Winged Scapula is a problem that affects a small, but wide-ranging, part of the population
The scapula, or shoulder blade, is the largest bone of the shoulder and has 17 different muscles attached to it. These muscles both stabilize the arm and allow it to move. The muscles move together like a well-oiled machine but when things go wrong it can be difficult to address and can lead to the scapula “winging,” so that the shoulder blade sticks out on the back, rather than lying flat against the back of the chest wall. This gives the scapula a wing-like appearance, hence its name.
Some mild cases may produce no symptoms— there will be no loss of power or control and no pain. More severe cases may be very painful and there can be significant loss of movement and control over the shoulder.
The scapula, or shoulder blade, is the largest bone of the shoulder and has 17 different muscles attached to it.
The winging can be caused by poor control or imbalance in the muscles, or by injury or dysfunction of the muscles or the nerves that supply the muscles. It can also be symptomatic of muscle wasting, for example in people with muscular dystrophy. Poor posture can contribute to or trigger the problem, and overuse of specific muscles can be to blame, for example with weightlifters. It is a problem that affects a small, but wide-ranging, part of the population.
Ultimately it can lead to an inability to lift, pull, or push heavy objects or to perform daily activities such as brushing teeth, combing hair, or carrying things around. While some people will experience little or no pain, for others the pain will be excruciating.
Treatment will vary depending on the underlying cause. The most common cause is weakness in the serratus anterior muscle or damage to the long thoracic nerve that supplies the serratus anterior muscle. The serratus anterior is the muscle underneath the shoulder blade, lying over the top of and between the ribcage at the outside of the body and attaching to the ribs, from the second to the ninth.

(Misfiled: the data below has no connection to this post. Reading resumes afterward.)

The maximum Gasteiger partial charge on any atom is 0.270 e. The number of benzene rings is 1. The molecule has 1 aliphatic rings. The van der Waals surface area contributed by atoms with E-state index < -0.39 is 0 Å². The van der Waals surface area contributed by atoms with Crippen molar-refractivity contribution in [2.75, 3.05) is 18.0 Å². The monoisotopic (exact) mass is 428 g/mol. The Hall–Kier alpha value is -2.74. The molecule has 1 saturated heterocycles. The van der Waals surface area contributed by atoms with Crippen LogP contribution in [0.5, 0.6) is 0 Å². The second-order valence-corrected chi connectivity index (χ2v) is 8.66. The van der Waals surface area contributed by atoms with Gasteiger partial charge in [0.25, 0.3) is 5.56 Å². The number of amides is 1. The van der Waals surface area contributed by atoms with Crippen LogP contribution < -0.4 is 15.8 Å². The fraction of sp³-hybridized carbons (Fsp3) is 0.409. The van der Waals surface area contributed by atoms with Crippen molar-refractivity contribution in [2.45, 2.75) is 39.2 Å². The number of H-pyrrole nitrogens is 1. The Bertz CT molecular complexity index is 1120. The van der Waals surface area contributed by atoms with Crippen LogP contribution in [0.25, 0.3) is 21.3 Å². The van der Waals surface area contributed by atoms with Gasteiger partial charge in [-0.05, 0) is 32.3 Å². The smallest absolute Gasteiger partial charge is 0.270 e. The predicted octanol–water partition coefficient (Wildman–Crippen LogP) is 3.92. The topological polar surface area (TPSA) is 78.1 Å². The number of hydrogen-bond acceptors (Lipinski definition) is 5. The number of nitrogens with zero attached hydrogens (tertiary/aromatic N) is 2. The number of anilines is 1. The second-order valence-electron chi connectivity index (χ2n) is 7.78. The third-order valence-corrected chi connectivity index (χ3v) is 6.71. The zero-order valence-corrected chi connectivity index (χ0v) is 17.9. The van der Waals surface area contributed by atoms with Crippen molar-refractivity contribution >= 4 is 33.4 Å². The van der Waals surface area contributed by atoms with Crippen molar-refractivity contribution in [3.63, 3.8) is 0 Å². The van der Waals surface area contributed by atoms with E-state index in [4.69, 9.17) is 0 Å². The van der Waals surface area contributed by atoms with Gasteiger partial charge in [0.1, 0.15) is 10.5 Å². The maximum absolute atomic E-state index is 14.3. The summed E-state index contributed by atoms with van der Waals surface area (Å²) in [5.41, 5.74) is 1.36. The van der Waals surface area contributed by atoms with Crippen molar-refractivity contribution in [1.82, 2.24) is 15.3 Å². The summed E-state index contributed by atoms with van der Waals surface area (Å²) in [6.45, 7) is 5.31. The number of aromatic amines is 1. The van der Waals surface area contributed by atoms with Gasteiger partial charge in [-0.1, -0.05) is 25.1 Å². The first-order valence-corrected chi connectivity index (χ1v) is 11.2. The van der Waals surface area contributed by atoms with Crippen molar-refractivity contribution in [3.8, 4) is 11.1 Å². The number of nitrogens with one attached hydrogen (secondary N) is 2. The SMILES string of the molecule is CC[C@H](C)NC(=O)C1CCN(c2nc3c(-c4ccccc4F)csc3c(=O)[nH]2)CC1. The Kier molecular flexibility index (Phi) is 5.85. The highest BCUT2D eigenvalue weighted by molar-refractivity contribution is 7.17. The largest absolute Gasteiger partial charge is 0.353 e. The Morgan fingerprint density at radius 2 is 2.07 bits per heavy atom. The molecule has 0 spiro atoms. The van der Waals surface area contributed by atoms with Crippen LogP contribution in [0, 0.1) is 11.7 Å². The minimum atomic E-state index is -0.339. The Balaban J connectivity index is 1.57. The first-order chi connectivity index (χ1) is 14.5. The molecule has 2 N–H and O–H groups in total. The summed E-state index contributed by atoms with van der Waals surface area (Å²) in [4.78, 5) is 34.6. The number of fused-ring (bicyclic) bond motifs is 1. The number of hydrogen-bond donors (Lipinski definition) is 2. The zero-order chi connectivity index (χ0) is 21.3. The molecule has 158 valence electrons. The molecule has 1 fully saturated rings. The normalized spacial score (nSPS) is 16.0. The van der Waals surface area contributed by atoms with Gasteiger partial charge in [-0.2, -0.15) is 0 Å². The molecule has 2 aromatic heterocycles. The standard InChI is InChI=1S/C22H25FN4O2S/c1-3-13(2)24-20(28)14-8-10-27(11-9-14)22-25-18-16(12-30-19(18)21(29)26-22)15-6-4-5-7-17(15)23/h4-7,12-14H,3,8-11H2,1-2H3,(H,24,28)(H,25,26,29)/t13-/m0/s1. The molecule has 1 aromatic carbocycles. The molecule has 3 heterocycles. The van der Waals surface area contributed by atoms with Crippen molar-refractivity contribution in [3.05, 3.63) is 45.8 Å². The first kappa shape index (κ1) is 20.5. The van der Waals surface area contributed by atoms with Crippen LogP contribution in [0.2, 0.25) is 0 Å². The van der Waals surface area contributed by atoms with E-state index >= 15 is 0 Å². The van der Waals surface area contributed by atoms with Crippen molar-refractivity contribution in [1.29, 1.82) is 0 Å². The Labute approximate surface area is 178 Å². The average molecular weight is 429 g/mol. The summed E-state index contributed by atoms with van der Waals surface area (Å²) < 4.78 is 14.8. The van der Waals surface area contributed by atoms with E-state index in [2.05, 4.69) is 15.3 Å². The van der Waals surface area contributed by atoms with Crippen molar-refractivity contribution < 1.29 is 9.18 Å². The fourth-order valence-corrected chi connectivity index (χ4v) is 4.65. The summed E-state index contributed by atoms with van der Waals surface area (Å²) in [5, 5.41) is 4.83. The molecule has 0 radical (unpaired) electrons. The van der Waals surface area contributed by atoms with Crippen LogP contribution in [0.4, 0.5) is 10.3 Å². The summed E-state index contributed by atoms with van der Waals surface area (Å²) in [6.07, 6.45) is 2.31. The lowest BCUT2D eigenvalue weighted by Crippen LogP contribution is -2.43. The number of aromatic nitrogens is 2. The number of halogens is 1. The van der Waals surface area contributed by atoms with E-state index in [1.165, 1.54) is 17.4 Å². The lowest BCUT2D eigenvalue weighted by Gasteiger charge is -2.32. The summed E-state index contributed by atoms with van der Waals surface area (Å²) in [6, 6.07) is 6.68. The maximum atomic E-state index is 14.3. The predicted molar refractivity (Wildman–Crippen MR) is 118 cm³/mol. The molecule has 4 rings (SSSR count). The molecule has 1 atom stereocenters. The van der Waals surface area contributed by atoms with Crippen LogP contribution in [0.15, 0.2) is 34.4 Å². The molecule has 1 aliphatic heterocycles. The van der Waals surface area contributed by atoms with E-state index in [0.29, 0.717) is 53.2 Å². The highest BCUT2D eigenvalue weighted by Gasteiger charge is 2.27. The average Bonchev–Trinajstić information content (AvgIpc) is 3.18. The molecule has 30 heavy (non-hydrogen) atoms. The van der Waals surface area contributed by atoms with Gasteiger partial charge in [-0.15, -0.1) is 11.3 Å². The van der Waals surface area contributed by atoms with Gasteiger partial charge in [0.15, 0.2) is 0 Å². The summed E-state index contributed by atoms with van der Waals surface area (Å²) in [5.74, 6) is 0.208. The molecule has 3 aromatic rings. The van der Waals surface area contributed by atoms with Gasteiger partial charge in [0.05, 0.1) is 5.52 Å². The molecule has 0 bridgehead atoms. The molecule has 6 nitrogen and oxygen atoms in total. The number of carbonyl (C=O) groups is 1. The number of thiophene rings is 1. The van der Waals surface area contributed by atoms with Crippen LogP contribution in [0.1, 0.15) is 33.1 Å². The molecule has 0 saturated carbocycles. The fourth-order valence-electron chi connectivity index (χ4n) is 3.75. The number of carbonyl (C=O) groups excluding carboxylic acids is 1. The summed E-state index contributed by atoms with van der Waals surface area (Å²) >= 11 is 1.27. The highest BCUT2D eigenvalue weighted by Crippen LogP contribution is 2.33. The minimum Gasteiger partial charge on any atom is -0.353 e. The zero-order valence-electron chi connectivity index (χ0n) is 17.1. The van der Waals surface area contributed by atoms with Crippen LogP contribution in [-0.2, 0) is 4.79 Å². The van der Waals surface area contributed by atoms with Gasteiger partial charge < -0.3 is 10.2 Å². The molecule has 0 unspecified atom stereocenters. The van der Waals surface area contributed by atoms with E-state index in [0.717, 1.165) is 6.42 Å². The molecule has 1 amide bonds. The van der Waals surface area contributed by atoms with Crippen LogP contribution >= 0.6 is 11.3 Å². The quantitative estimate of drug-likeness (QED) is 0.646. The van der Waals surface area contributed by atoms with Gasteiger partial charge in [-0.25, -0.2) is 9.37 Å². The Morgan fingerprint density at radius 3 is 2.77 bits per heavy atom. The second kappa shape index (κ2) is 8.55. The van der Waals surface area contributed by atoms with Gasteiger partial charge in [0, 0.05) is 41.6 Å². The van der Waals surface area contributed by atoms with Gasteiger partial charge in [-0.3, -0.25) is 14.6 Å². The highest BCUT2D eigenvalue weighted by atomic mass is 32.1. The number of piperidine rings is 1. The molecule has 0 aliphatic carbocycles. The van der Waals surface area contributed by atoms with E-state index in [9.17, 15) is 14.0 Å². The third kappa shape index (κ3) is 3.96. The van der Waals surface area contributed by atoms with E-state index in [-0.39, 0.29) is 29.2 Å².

While severe cases of winged scapula may need surgery, a lot of cases will respond well to strengthening exercises and to massage. If the problem arises suddenly after a trauma or injury then the individual needs to be seen by a medical practitioner prior to any massage treatment being administered.
Less common causes of a winged scapula include loss of trapezius muscle function, this is extremely rare and usually only occurs following radical surgery, for example in removal of a tumor. If this is the cause of a winged scapula then treatment should only be given by a professional trained therapist under the supervision of the patient’s medical practitioner or surgeon.
When the underlying cause of the winged scapular is overall muscle degeneration with a condition such as muscular dystrophy, then there will be a weakness in all the scapula stabilizers. In this instance it is important to treat the arms, shoulders, and back on both sides and not just one. The muscles are likely to be tight and smaller owing to the muscle degeneration.
Proceed with Caution
Be careful not to slip off the muscles onto bone as this would be painful, and you may need to alter the area of your own body used to massage to suit the needs of the recipient—so a thumb may be needed in place of an elbow, depending on the size of individual’s muscles. It is important to work all areas of the scapula so that tension in one area isn’t released at the expense of another.
Another cause of a winged scapular is dislocation of the acromioclavicular joint or a fracture of the outer third of the clavicle. This would normally follow a specific trauma or injury; it isn’t painful and mainly affects athletes or people whose work requires them to have their hands stretched above their head for a prolonged period of time.
If you are treating an individual with this background it is important to liaise with his or her medical practitioner or physiotherapist before beginning treatment as this would normally involve severe ligament damage.
If there has been a repeated dislocation of the shoulder, for example with a football player, then the winged scapula is secondary to the shoulder dislocation and strengthening exercises under the supervision of a physiotherapist would normally be the treatment of choice; if this is not successful then surgery may be required.
There are other, more rare, conditions that can result in a winged scapula, but all would follow trauma or injury so clients would be under the supervision of a medical practitioner.
If there has been a recent trauma to the area that has resulted in the winged scapula, this should be checked by a doctor prior to treatment. If the area is swollen or inflamed, wait until that has fully settled before treatment.
If there is significant muscle degeneration around the shoulder due to a long-term condition, take extra care not to slip onto the bones when massaging.
If there is a history of shoulder dislocation with a client, work with his or her physiotherapist.
The above is an edited extract from the NAT Master Course - Healing Massage which provides a detailed overview of more than 40 medical conditions including illustrated step by step massage treatment techniques.